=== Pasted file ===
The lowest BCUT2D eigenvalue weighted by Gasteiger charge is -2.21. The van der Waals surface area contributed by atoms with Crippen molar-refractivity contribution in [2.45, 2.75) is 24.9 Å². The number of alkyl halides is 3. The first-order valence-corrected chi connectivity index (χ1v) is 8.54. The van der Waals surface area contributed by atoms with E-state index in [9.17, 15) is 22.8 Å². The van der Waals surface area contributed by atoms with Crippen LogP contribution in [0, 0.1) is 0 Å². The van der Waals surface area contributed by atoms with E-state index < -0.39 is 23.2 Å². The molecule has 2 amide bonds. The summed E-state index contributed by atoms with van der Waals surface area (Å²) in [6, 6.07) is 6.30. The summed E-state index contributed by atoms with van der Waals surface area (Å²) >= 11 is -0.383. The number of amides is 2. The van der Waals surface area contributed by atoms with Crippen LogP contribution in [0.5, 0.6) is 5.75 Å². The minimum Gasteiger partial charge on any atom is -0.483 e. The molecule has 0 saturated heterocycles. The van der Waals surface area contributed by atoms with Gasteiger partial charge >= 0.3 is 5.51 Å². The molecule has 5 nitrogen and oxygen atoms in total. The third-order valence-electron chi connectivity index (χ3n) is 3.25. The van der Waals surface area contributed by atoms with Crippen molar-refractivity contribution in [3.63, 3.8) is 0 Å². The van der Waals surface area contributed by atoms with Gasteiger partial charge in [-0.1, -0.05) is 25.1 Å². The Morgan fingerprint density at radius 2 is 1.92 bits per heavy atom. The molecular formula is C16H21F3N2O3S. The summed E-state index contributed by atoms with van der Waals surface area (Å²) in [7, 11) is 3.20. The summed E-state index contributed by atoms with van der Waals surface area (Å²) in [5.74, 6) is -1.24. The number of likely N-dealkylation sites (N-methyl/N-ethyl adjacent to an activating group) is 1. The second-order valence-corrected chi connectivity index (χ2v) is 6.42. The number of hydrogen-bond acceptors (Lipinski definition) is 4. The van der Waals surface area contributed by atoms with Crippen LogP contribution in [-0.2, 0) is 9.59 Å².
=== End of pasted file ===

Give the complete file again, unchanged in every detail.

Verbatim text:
The lowest BCUT2D eigenvalue weighted by Gasteiger charge is -2.21. The van der Waals surface area contributed by atoms with Crippen molar-refractivity contribution in [2.45, 2.75) is 24.9 Å². The number of alkyl halides is 3. The first-order valence-corrected chi connectivity index (χ1v) is 8.54. The van der Waals surface area contributed by atoms with E-state index in [9.17, 15) is 22.8 Å². The van der Waals surface area contributed by atoms with Crippen LogP contribution in [0, 0.1) is 0 Å². The van der Waals surface area contributed by atoms with E-state index < -0.39 is 23.2 Å². The molecule has 2 amide bonds. The summed E-state index contributed by atoms with van der Waals surface area (Å²) in [6, 6.07) is 6.30. The summed E-state index contributed by atoms with van der Waals surface area (Å²) >= 11 is -0.383. The number of amides is 2. The van der Waals surface area contributed by atoms with Crippen LogP contribution in [0.5, 0.6) is 5.75 Å². The minimum Gasteiger partial charge on any atom is -0.483 e. The molecule has 0 saturated heterocycles. The van der Waals surface area contributed by atoms with Gasteiger partial charge >= 0.3 is 5.51 Å². The molecule has 5 nitrogen and oxygen atoms in total. The third-order valence-electron chi connectivity index (χ3n) is 3.25. The van der Waals surface area contributed by atoms with Crippen molar-refractivity contribution in [3.63, 3.8) is 0 Å². The van der Waals surface area contributed by atoms with Gasteiger partial charge in [-0.1, -0.05) is 25.1 Å². The Morgan fingerprint density at radius 2 is 1.92 bits per heavy atom. The molecular formula is C16H21F3N2O3S. The summed E-state index contributed by atoms with van der Waals surface area (Å²) in [7, 11) is 3.20. The summed E-state index contributed by atoms with van der Waals surface area (Å²) in [5.74, 6) is -1.24. The number of likely N-dealkylation sites (N-methyl/N-ethyl adjacent to an activating group) is 1. The second-order valence-corrected chi connectivity index (χ2v) is 6.42. The number of hydrogen-bond acceptors (Lipinski definition) is 4. The van der Waals surface area contributed by atoms with Crippen LogP contribution in [-0.2, 0) is 9.59 Å².